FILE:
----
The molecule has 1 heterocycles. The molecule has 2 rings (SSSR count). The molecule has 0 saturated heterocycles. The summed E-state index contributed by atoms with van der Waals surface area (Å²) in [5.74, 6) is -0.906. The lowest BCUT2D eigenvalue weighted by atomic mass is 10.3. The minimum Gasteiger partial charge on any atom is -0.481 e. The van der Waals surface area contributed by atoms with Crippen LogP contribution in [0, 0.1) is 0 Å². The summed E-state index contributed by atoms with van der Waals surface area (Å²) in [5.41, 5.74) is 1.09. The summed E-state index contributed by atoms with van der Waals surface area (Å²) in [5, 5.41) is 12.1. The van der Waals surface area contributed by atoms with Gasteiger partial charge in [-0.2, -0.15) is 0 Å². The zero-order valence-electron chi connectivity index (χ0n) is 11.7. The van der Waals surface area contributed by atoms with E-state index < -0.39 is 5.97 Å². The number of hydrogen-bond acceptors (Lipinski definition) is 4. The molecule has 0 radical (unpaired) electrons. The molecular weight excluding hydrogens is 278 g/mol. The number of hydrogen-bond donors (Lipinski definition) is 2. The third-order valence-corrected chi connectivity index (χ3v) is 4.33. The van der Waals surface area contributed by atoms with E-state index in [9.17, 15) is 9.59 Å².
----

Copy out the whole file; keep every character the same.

The molecule has 1 heterocycles. The molecule has 2 rings (SSSR count). The molecule has 0 saturated heterocycles. The summed E-state index contributed by atoms with van der Waals surface area (Å²) in [5.74, 6) is -0.906. The lowest BCUT2D eigenvalue weighted by atomic mass is 10.3. The minimum Gasteiger partial charge on any atom is -0.481 e. The van der Waals surface area contributed by atoms with Crippen LogP contribution in [0, 0.1) is 0 Å². The summed E-state index contributed by atoms with van der Waals surface area (Å²) in [5.41, 5.74) is 1.09. The summed E-state index contributed by atoms with van der Waals surface area (Å²) in [5, 5.41) is 12.1. The van der Waals surface area contributed by atoms with Gasteiger partial charge in [-0.2, -0.15) is 0 Å². The zero-order valence-electron chi connectivity index (χ0n) is 11.7. The van der Waals surface area contributed by atoms with E-state index < -0.39 is 5.97 Å². The number of hydrogen-bond acceptors (Lipinski definition) is 4. The molecule has 0 radical (unpaired) electrons. The molecular weight excluding hydrogens is 278 g/mol. The number of hydrogen-bond donors (Lipinski definition) is 2. The third-order valence-corrected chi connectivity index (χ3v) is 4.33. The van der Waals surface area contributed by atoms with E-state index in [9.17, 15) is 9.59 Å².